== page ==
What is Sleep Apnea?
The word “apnea” is a Greek word meaning “without breath.” Sleep apnea is generally characterized by interruptions in normal sleep patterns due to temporary pauses in breathing. It is a chronic disorder that has the potential to worsen over time.
More often than not, sleep apnea is misdiagnosed or missed completely. Symptoms can be confused with a separate health problem which is actually a component of the underlying sleep disorder.
There are three types of sleep apnea: obstructive, central, and mixed. The most common type is obstructive sleep apnea (OSA). OSA occurs when the airway collapses during sleep, blocking the flow of air to the lungs. The person tries to continue to breathe but the harder they try, the tighter the airway closes. Eventually the brain “wakes” the person to a lighter level of sleep and they reposition their jaw and tongue to open the airway (usually with a gasp or a snort). This process can occur hundreds of times a night for seconds to minutes at a time. Although levels of severity of sleep apnea varies between individuals, it usually greatly affects the quality of life of the sufferer as well as their bed partner. If left untreated, sleep apnea may lead to heart disease, stroke, and premature death.
Is Snoring Keeping You Up at Night?
While you sleep, the muscles of your throat relax, your tongue falls backward, and your throat becomes narrow and “floppy.” As you breathe, the walls of the throat begin to vibrate leading to the sound of snoring. The narrower your airway becomes, the greater the vibration and the louder you snore. Sometimes the walls of the throat collapse completely creating a condition called apnea (cessation of breathing). This is a serious condition which requires medical attention.
When to See a Doctor
If your physician believes that your snoring is not a symptom of a more serious sleep disordered breathing problem, an oral appliance can be used to quiet your snoring and improve the sleep of your bed partner! Dr. Thompson has brought many couples back to the same bedroom by eliminating snoring.
- Continuous Positive Airway Pressure, or CPAP, is comprised of a mask that delivers positive air flow to the nose and sometimes the mouth during sleep. This device is highly effective for most people. However, some patients have a difficult time tolerating the therapy. There are various reasons for CPAP intolerance including comfort issues, mask leak, and claustrophobia. CPAP machines are generally covered by medical insurance and are the gold standard for the treatment of obstructive sleep apnea.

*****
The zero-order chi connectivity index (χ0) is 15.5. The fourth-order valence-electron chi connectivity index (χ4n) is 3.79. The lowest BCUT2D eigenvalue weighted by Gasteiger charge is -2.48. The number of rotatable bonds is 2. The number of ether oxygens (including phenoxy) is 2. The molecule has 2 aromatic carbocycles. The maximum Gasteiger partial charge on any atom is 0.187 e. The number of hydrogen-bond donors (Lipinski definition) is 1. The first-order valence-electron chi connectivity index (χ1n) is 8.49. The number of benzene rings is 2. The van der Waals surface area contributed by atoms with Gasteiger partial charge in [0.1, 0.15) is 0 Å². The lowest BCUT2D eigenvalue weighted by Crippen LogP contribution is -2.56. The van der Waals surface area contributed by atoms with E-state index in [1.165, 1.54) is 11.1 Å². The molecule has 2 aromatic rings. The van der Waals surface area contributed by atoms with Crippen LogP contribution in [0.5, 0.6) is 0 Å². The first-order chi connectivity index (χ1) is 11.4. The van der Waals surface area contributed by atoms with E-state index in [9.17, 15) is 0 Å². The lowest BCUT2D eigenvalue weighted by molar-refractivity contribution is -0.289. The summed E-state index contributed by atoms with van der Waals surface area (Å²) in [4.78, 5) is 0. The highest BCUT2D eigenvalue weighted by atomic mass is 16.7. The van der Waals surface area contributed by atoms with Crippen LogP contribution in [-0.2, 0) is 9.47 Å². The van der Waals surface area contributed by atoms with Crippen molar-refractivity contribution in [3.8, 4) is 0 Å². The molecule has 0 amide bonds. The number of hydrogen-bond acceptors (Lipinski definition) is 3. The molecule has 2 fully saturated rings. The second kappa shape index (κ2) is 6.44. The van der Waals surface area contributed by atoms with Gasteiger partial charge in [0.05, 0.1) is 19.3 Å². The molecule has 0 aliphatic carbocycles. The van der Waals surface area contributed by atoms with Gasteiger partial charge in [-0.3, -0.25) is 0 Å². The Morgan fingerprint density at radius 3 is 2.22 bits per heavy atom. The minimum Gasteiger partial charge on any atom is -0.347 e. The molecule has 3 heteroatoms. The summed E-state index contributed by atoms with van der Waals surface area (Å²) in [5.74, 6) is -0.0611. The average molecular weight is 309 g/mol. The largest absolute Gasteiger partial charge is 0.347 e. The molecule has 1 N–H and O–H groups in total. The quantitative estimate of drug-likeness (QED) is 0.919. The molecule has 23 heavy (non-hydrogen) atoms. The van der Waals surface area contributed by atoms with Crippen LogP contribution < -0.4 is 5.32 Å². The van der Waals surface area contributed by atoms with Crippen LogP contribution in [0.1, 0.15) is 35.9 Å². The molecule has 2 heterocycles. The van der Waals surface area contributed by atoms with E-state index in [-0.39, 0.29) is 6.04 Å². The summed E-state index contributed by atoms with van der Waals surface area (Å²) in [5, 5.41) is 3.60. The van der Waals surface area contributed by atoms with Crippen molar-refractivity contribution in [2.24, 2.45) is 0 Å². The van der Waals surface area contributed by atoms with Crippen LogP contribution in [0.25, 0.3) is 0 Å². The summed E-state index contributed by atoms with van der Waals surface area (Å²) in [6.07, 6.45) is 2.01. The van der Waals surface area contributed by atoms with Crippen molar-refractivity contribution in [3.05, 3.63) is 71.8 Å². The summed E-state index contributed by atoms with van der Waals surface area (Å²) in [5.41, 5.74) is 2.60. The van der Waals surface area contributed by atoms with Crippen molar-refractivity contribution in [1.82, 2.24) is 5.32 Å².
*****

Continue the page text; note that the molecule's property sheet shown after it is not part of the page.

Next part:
- Oral Appliance Therapy, or OAT, is a safe and effective scientifically proven treatment for snoring and mild to moderate sleep apnea. It holds the jaw and tongue forward and prevents the throat from collapsing during sleep. OAT is used as a first line of therapy for patients with mild-moderate sleep apnea, as an alternative to CPAP for patients with severe sleep apnea, or as an alternative option for patients who travel or camp frequently.
- 8 hours of sleep per night is recommended for optimal health, mental and physical performance, and safety.
- Sleep deprivation and sleep disorders are estimated to cost Americans $100 billion annually in lost productivity, medical expenses, sick leave, and property and environmental damage.
- Individuals with untreated sleep apnea are four times as likely to have a stroke and are three times as likely to have heart disease than those without sleep apnea.
- Sleep apnea and other sleep disorders may affect the old, the young, the overweight, and the thin.
- Sleep is as critical as diet and exercise to maintain good health and longevity.
Recent research has linked many disorders to obstructive sleep apnea including various forms of temporomandibular disorders. While sleeping, a person with sleep apnea may clench or grind his or her teeth to try to reposition their jaw and tongue to open the airway. If you are having headaches or clench or grind at night, please contact our office for more information.
Oral Appliances Are Covered By Medical Insurance! This means that there is now a CPAP alternative that is covered by insurance, so treating sleep apnea at high standard is more affordable than ever! Coverage is available for patients who have failed CPAP or as a first line treatment for those with mild to moderate obstructive sleep apnea. We are in-network with most medical insurance companies including Medicare, Regence, Premera, Aetna and Cigna.